Internet scams: how to avoid them and what to watch out for





Given the resurgence of scams being made on the internet, here are the 4 most common scams: they all aim to gain your trust to access your money.

Here are our tips to best protect you against malicious attacks:

LOVE SCAMS
Romance scams take place when an attacker assumes a false identity online to gain a victim’s affection and trust. This malicious person pretends to have an intimate relationship to manipulate the victim into giving him money.
Care should be taken when a person:
• Promptly declares love and affection;
• claims to be a resident of your country, but is abroad for business or because they are in the military.
• claims to need money for emergencies, hospital bills or urgent trips;
• claims that his bank account was blocked by mistake and needs you to send him money.
CORPORATE IDENTITY THEFT
Scammers pretend to be a well-known company (for example, an e-commerce company or a software company’s technical support). They claim that your account or software has been compromised and your money is at risk. They can put you in touch with a banking specialist to back up their story.
Tips to avoid identity theft scams:
• never allow support personnel (or anyone else) to access your device remotely;
• never give out your passwords.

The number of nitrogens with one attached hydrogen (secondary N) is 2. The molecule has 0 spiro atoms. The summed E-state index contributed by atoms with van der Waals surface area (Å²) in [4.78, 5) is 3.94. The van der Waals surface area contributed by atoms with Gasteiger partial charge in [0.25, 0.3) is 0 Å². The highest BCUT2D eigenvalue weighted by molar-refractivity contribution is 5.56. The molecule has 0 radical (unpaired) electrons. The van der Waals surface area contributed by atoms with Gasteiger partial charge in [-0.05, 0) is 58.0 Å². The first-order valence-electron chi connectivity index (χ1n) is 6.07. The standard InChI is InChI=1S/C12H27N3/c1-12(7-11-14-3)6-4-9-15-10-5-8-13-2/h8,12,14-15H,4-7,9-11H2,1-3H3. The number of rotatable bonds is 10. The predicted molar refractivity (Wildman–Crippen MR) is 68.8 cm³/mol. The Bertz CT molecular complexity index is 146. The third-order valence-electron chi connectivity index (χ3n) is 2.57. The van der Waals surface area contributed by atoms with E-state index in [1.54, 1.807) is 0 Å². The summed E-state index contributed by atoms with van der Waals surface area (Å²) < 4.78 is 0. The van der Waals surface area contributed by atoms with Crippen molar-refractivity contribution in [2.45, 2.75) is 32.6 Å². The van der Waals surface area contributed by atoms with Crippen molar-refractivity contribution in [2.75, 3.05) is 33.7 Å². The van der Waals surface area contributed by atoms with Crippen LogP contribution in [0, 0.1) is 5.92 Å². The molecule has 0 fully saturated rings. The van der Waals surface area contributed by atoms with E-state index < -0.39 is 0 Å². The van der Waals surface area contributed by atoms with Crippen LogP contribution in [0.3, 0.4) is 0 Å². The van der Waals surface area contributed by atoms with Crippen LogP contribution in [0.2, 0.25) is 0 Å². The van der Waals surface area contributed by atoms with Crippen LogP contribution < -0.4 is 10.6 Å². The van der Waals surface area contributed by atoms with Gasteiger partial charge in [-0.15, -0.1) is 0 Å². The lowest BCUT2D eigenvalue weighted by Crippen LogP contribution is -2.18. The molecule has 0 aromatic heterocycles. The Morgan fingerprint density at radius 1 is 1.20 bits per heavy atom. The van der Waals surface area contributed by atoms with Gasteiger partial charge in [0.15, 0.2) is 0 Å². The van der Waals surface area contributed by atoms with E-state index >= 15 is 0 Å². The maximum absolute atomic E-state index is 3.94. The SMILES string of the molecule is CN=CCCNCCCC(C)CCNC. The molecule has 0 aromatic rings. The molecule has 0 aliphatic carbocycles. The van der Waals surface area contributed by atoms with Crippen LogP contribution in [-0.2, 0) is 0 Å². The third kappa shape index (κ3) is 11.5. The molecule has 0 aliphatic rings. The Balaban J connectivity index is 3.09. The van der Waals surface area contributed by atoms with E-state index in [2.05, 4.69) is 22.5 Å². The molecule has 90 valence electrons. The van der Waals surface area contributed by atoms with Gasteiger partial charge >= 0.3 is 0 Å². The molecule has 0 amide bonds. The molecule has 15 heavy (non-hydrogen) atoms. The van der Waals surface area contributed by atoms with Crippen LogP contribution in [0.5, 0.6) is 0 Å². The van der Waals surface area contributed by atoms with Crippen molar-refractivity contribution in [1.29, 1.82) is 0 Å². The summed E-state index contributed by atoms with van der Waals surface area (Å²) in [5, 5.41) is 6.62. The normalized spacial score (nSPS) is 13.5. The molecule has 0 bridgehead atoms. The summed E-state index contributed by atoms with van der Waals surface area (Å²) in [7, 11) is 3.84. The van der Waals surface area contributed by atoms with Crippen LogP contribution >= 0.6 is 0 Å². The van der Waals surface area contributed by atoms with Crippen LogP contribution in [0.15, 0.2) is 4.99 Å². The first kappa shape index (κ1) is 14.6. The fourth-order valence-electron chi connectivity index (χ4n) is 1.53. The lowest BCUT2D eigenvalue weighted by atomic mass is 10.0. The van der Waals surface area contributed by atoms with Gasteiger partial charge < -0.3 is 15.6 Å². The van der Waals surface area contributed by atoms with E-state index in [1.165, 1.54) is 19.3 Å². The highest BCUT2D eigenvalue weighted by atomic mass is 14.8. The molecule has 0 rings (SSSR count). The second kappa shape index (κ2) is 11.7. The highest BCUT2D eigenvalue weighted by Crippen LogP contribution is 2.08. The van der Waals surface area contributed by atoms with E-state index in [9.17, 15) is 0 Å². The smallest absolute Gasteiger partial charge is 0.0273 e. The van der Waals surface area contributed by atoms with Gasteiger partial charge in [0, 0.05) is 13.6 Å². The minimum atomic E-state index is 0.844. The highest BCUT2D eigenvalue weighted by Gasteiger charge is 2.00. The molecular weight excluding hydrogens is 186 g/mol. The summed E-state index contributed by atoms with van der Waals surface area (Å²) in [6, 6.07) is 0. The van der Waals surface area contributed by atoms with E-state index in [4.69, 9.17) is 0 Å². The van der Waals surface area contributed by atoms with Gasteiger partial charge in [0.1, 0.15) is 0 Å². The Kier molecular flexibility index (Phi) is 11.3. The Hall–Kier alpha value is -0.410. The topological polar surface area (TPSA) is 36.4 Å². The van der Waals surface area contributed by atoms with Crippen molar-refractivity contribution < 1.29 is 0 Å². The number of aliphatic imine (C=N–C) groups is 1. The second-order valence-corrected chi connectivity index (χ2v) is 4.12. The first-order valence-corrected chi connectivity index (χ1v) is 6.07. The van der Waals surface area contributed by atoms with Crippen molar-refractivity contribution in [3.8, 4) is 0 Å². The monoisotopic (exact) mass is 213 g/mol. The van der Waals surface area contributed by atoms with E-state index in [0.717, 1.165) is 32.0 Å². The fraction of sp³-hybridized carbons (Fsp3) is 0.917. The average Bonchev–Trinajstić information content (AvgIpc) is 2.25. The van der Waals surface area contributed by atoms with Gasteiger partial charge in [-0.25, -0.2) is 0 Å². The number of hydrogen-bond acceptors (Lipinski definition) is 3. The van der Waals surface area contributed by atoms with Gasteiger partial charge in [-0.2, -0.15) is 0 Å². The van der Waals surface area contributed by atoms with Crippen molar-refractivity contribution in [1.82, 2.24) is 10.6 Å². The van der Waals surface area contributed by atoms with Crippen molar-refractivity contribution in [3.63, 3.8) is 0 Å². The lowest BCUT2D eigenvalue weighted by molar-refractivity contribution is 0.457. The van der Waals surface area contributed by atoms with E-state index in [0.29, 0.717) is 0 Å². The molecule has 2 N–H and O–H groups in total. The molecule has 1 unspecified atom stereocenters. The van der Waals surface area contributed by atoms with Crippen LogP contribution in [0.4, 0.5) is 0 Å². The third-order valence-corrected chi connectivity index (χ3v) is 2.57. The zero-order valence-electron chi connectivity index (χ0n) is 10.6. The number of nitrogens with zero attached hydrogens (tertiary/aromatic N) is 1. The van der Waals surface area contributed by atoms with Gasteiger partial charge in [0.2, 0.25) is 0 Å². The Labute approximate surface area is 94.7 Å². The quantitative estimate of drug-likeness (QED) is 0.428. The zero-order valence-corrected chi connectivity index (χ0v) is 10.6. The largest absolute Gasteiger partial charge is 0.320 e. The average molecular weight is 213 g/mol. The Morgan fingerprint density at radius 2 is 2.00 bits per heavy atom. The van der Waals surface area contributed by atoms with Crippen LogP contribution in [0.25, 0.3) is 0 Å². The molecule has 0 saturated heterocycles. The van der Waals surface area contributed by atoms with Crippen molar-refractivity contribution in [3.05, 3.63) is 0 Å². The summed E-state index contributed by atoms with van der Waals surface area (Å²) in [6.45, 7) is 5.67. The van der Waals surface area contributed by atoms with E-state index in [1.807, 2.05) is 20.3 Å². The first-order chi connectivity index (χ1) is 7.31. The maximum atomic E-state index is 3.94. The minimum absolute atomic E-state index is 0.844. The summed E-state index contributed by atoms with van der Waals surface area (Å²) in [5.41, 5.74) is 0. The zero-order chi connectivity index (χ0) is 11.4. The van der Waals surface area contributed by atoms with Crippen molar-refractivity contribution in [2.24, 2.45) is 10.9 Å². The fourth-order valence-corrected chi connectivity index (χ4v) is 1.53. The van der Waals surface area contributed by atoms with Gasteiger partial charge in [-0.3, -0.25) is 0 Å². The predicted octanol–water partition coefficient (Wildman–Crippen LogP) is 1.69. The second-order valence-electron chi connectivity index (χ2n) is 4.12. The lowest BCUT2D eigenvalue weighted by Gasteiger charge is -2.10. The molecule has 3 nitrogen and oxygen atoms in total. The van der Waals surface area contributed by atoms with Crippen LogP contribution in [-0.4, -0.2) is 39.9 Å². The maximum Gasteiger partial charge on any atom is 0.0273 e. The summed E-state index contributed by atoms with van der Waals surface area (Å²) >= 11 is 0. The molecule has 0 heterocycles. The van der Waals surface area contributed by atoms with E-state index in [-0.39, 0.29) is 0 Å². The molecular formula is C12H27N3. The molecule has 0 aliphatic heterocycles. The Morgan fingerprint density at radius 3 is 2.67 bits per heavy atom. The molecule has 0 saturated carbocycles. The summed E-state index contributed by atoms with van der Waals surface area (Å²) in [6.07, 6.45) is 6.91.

INVESTMENT SCAMS
Investment scammers ask you to invest money for high returns, often promising very little or no financial risk. In general, they ask the “investors” to recruit others.
Tips to avoid investment scams:
• Be especially skeptical of websites or services promising high returns or unrealistic investment opportunities. If it sounds too good to be true, it probably is.
• send money or cryptocurrencies only to trusted third parties. See publicly verifiable reviews or articles from a credible news organization that cite their sources.
GOVERNMENT SCAMS
Fraudsters pretend to be administrative and governmental agencies, such as services such as the public treasury, the CAF, the Pôle emploi, a prefecture, the bank of France or even a police investigation service (La police, La gendarmerie, or Interpol), they claim that your bank account has been blocked and that you must transfer your money to a cryptocurrency account. They can also include fake bank representatives to be more believable.
Tips for avoiding government scams:
• government agencies and almost never contact you directly by phone, text or email; • hang up and contact the government agency directly via their public website and official contact details.







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Internet scams: how to avoid them and what to watch out for


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